Last year, Samantha was not invited to even one birthday party of any of the children in her Kindergarten class.
And it breaks my heart.
I can just envision the conversations held around the tables in other homes as the invitations are being written, the mothers asking the children who they want to invite, Sammi's name not coming up until the children bring it up to say they don't want Sammi there.
I don't know if that's really how it plays out, but that's how I see it in my mind.
This year it's happening again, although we did, finally, just get one invitation the other day to a party being held in one of the bouncy-places.
And, while I hold onto that invitation without RSVPing yet, waiting for the hour in which it's due, while I know that Sammi enjoys that kind of place, I still resist. Was the invitation written under duress? Was the whole class invited? Was she actually requested? Will she enjoy herself or feel left out by her peers?
I know, I know, I need to just be happy that she's been invited, let her forge her own way amongst her classmates as she does every day. And I know that those children like her. They like her. But will they include her?
I have a whole other post waiting to be written about growing up in a neighborhood, having the true experiences of childhood. But I'll save that for later, when I can better gather my thoughts. It goes hand-in-hand with this one.
And, in the meantime, I clutch the shiny, bi-fold paper invitation with the date and location of the party, willing it to provide me with the answers I'm looking for. Hoping to inhale clarity and peace from it's fibers. Knowing that the only answer will be found once I respond, once we get there and Sammi takes off to play, joyously ignorant of the painful process of decisiveness, the slights with which we are surrounded, noticeable only by absence. And isn't that ignorance, that joy what it's all about?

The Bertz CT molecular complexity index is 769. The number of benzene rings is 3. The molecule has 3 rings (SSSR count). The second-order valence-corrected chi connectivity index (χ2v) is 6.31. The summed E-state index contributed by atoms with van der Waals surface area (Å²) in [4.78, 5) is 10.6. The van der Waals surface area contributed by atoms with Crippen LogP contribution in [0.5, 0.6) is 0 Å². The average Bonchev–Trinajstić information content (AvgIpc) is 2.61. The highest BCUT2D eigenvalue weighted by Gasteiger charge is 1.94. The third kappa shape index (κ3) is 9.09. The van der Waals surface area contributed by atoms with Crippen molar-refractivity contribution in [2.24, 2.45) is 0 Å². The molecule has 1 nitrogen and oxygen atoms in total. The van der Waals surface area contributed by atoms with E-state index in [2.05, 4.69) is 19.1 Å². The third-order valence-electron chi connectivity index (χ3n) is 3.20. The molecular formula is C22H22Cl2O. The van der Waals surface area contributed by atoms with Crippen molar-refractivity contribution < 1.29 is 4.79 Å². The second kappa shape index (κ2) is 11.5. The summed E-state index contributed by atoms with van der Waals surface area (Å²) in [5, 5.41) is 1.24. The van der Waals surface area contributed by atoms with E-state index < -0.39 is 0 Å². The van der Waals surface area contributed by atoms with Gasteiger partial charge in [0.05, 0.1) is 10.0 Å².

And, on that note, Samantha's teacher gave me a beautiful thank you gift this morning, a completely unnecessary thank you for the nomination letter and packet for her for Teacher of the Year. The gift was a beautiful reminder to believe. A book, full of quotes and reminders about believing. And I'd like to share a quote each day from the book. I think they apply to all of us at some point in time, if not every day.
Today's reminder: Believe in fresh starts and new beginnings.
Today's quote: "The capacity for hope is the most significant fact of life. It provides human beings with a sense of destination and the energy to get started." ~Norman Cousins